Greek Salad Pasta

Greek Salad PastaGlorious Gold Nuggets (and Black Cherries and Isis Candies)! Over two pounds of sweet, sweet cherry tomatoes have made it onto our plates so far this summer. That’s good, not great. But we’ll take what we can get.

The latest crop met its match with the contents of last week’s amazing CSA share from Greensgrow. Delicious spinach pasta from Superior Pasta, POD cucumbers, POD oregano, and Boltonfeta from Hidden Hills Dairy all combined to make a pretty awesome spoof on the traditional Greek salad.

POD’s Greek Salad Pasta:

1 lb fresh spinach pasta, linguine
8 oz. cherry tomatoes, halved or quartered
1 tbs. chopped oregano
2 lemon cucumbers, sliced thinly
1 small shallot, very thinly sliced
1/4-1/2 lb feta, crumbled
12-15 calamata olives, pitted and chopped
pepper, to taste
red wine vinegar, (optional) to taste

  1. In a large bowl, mix the cherry tomatoes and the chopped oregano.
  2. Bring a large pot of water to boil. Add some salt. Dump in the fresh spinach pasta. Boil for 4-5 minutes.
  3. While the pasta bubbles, toss the shallots, olives, and feta with the tomatoes. Stir in some pepper and a splash of vinegar.
  4. Drain the pasta and pour the piping hot pasta over the cheese and tomato mixture. Stir thoroughly.
  5. Ladle into plates, top with cucumber slices, and season to taste.

Meals on Deck

Orzo with Cherry Tomatoes, Capers, and Lemonthree cherries

Adapted from Serious Eats
serves 2-3

1 tablespoon olive oil
2 cups cherry tomatoes, halved
1-2 clove garlic, minced
8 oz. orzo
2 cups chicken stock
¼ c. water
¼ c. parsley, chopped
2 teaspoons fresh thyme, chopped
2 teaspoons capers, drained and minced
1 tablespoon pine nuts, toasted and chopped
1 pinch red pepper
1/3 c. grated Parmesan cheese
1 tablespoon lemon zest
Salt and pepper

1. Pour the olive oil into a large skillet set over medium heat. Dump in the tomatoes and the garlic and cook, stirring often, until the tomatoes become a little soft, about 3 minutes. Turn off the heat and set aside.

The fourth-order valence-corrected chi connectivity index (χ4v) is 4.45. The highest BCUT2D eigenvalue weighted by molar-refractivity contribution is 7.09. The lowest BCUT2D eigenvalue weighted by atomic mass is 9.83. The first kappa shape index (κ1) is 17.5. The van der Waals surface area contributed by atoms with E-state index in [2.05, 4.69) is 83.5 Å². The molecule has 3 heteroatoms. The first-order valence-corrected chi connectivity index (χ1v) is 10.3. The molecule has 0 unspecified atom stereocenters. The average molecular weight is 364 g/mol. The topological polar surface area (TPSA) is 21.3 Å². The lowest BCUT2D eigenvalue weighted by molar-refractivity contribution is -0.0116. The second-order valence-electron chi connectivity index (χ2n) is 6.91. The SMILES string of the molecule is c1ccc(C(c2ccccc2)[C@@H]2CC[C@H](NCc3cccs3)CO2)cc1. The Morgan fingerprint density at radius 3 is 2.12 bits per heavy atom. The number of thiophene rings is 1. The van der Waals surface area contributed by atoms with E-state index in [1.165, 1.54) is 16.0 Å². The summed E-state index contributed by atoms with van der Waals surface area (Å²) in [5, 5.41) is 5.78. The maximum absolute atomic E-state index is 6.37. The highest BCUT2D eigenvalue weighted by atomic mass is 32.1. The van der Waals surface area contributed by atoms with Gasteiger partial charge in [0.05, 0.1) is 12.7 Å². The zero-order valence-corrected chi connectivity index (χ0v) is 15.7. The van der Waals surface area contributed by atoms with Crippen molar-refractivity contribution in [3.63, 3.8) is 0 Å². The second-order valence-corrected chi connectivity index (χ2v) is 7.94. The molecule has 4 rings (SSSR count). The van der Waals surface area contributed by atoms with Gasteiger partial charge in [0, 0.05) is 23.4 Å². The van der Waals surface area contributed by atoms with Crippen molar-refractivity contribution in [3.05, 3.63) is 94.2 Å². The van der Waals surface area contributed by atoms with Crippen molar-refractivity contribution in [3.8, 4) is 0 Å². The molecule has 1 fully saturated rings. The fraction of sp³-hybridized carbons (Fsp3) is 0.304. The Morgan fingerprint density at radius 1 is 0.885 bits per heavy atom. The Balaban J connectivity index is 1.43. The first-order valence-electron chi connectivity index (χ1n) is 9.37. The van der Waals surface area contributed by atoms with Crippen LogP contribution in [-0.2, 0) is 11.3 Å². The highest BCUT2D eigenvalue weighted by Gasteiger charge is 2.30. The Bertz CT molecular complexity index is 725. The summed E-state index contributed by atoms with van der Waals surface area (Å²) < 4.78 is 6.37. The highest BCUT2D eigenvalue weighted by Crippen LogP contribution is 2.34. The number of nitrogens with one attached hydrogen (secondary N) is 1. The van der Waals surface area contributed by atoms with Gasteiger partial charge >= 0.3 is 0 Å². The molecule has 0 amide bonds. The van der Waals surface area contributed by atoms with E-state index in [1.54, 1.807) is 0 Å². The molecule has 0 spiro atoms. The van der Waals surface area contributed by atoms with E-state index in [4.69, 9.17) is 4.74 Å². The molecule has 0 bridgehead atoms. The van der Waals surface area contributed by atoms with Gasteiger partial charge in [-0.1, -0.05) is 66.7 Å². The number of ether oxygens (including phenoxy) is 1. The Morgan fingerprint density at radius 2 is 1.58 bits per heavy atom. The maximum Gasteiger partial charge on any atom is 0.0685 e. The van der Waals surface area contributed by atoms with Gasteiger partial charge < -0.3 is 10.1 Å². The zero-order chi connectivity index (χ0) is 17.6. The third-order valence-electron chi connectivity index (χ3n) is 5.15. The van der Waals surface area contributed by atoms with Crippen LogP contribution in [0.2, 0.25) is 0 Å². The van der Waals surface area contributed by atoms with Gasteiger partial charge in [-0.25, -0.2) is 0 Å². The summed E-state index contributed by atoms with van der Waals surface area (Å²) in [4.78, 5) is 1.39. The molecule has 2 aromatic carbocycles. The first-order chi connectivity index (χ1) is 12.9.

2. Pour the chicken stock, water, and orzo into a large pot. Turn the heat to high and bring to a boil. Reduce the heat to a gentle simmer, cover, and cook for 7 minutes. Turn off the heat and let the pot sit, covered, for an additional 3 minutes.

3. Stir the parsley, thyme, capers, pine nuts, cheese, and lemon zest into the orzo. Then fold in the cooked tomatoes and garlic. Season with salt and pepper to taste.

What’s a Determinate?

determinate vs. indeterminate tomatoesIf you ignore the yellowing, early blighted leaves (which were snipped moments after this photo was snapped), you’ll see a still-producing Isis Candy cherry tomato towering above its neighboring Gold Nugget.

It towers because it’s an indeterminate — that is, it keeps going and growing and going. Until diseases finally fell is, that is. The Gold Nugget, one the other hand, has about had its day. It has reached its determined height, produced a couple pounds of tomatoes, and is about to expire.

The determinate vs. indeterminate is an important consideration for gardeners, especially those with limited space. Like, for instance, this particular roof deck gardener.

This year, POD selected two indeterminate varieties (the late Chocolate Cherry and the ailing Isis Candy) and two determinate varieties (Gold Nugget and Tumbling Tom). Because POD’s seduced by the idea of an ever-growing, ever-producing tomato, the larger and ungangly and space-hogging indeterminate is quite fetching. However, because disease is a constant lurking threat, the short(er)-lived and compact determinate has its merits.

Choosing Cherries

Tomatoes, that is.

Tomato quiche with 2008 farmers' market cherry tomatoes.
Tomato quiche with 2008 farmers' market cherry tomatoes.

The smooth, juicy, sugary flavors of heirlooms are, by far, POD’s preferred tomatoes. One of life’s greatest pleasures is a plate of glistening multi-colored tomato slices with just the lightest dash of quality balsamic vinegar, a teeny pinch of salt, and a sprinkling of fresh basil.

Cherries? No way! Small, sour, acidic, red and boring. Or so we thought. We were wrong. And nearly went broke buying buckets of them at the farmers’ market last summer. Seriously, it was like an addiction.

Given the various tomato frustrations last year’s crop of full-size heirlooms brought, cherry tomatoes seemed like a fine way to go. Prolific, earlier yields seem appealing. Furthermore, the little blue deck gets a decent amount of summer sunlight (5-10 hours), but given the houses that surround it, the hours of sunlight vary widely from May to August and containers are constantly shifting locations to keep up with maximum sun. Cherry tomatoes, evidently, are a little more flexible than their full-size brethren.

This year POD’s sprouting a yellow Tumbling Tom, Chocolate Cherry, Gold Nugget, and an Isis Candy.